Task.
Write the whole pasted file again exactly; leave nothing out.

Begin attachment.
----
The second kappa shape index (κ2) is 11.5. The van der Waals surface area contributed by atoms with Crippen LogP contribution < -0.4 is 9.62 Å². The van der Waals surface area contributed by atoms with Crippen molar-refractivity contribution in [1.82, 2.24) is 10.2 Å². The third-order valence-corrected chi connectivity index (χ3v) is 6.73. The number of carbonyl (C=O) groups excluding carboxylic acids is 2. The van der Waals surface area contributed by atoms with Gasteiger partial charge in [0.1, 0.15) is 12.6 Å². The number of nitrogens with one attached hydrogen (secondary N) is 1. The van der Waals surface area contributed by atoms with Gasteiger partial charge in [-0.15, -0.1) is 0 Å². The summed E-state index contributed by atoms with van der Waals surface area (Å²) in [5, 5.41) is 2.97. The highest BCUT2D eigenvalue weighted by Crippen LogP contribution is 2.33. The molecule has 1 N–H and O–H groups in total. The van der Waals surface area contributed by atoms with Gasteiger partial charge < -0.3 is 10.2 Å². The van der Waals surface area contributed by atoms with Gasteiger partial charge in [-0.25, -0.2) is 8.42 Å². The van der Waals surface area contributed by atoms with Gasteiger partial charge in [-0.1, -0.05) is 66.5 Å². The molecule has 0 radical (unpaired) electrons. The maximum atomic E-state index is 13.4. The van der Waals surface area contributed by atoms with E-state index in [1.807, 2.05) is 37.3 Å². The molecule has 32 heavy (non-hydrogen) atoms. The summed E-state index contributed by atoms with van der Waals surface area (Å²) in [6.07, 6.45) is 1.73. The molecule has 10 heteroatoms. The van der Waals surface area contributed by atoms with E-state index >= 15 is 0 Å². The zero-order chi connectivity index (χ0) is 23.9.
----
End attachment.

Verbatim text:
The second kappa shape index (κ2) is 11.5. The van der Waals surface area contributed by atoms with Crippen LogP contribution < -0.4 is 9.62 Å². The van der Waals surface area contributed by atoms with Crippen molar-refractivity contribution in [1.82, 2.24) is 10.2 Å². The third-order valence-corrected chi connectivity index (χ3v) is 6.73. The number of carbonyl (C=O) groups excluding carboxylic acids is 2. The van der Waals surface area contributed by atoms with Gasteiger partial charge in [0.1, 0.15) is 12.6 Å². The number of nitrogens with one attached hydrogen (secondary N) is 1. The van der Waals surface area contributed by atoms with Gasteiger partial charge in [-0.15, -0.1) is 0 Å². The summed E-state index contributed by atoms with van der Waals surface area (Å²) in [5, 5.41) is 2.97. The highest BCUT2D eigenvalue weighted by Crippen LogP contribution is 2.33. The molecule has 1 N–H and O–H groups in total. The van der Waals surface area contributed by atoms with Gasteiger partial charge < -0.3 is 10.2 Å². The van der Waals surface area contributed by atoms with Gasteiger partial charge in [-0.25, -0.2) is 8.42 Å². The van der Waals surface area contributed by atoms with Gasteiger partial charge in [-0.1, -0.05) is 66.5 Å². The molecule has 0 radical (unpaired) electrons. The maximum atomic E-state index is 13.4. The van der Waals surface area contributed by atoms with E-state index in [1.807, 2.05) is 37.3 Å². The molecule has 32 heavy (non-hydrogen) atoms. The summed E-state index contributed by atoms with van der Waals surface area (Å²) in [6.07, 6.45) is 1.73. The molecule has 10 heteroatoms. The van der Waals surface area contributed by atoms with E-state index >= 15 is 0 Å². The zero-order chi connectivity index (χ0) is 23.9.